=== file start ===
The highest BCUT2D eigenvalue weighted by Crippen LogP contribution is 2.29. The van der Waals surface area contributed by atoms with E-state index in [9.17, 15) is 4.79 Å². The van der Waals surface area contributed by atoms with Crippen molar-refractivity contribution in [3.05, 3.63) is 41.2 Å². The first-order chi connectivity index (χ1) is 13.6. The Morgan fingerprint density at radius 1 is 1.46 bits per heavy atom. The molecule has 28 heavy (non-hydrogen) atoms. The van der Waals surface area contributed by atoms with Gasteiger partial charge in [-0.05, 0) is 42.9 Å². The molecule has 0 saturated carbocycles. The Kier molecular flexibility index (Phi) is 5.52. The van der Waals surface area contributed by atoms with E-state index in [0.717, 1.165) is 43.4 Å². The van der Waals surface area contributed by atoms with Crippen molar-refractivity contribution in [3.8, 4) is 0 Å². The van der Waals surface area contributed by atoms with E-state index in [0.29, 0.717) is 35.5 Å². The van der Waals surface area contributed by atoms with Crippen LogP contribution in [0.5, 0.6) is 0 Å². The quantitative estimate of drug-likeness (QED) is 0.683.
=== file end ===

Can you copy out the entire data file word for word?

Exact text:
The highest BCUT2D eigenvalue weighted by Crippen LogP contribution is 2.29. The van der Waals surface area contributed by atoms with E-state index in [9.17, 15) is 4.79 Å². The van der Waals surface area contributed by atoms with Crippen molar-refractivity contribution in [3.05, 3.63) is 41.2 Å². The first-order chi connectivity index (χ1) is 13.6. The Morgan fingerprint density at radius 1 is 1.46 bits per heavy atom. The molecule has 28 heavy (non-hydrogen) atoms. The van der Waals surface area contributed by atoms with Gasteiger partial charge in [-0.05, 0) is 42.9 Å². The molecule has 0 saturated carbocycles. The Kier molecular flexibility index (Phi) is 5.52. The van der Waals surface area contributed by atoms with E-state index in [0.717, 1.165) is 43.4 Å². The van der Waals surface area contributed by atoms with Crippen molar-refractivity contribution in [3.8, 4) is 0 Å². The van der Waals surface area contributed by atoms with E-state index in [0.29, 0.717) is 35.5 Å². The van der Waals surface area contributed by atoms with Crippen LogP contribution in [0.5, 0.6) is 0 Å². The quantitative estimate of drug-likeness (QED) is 0.683.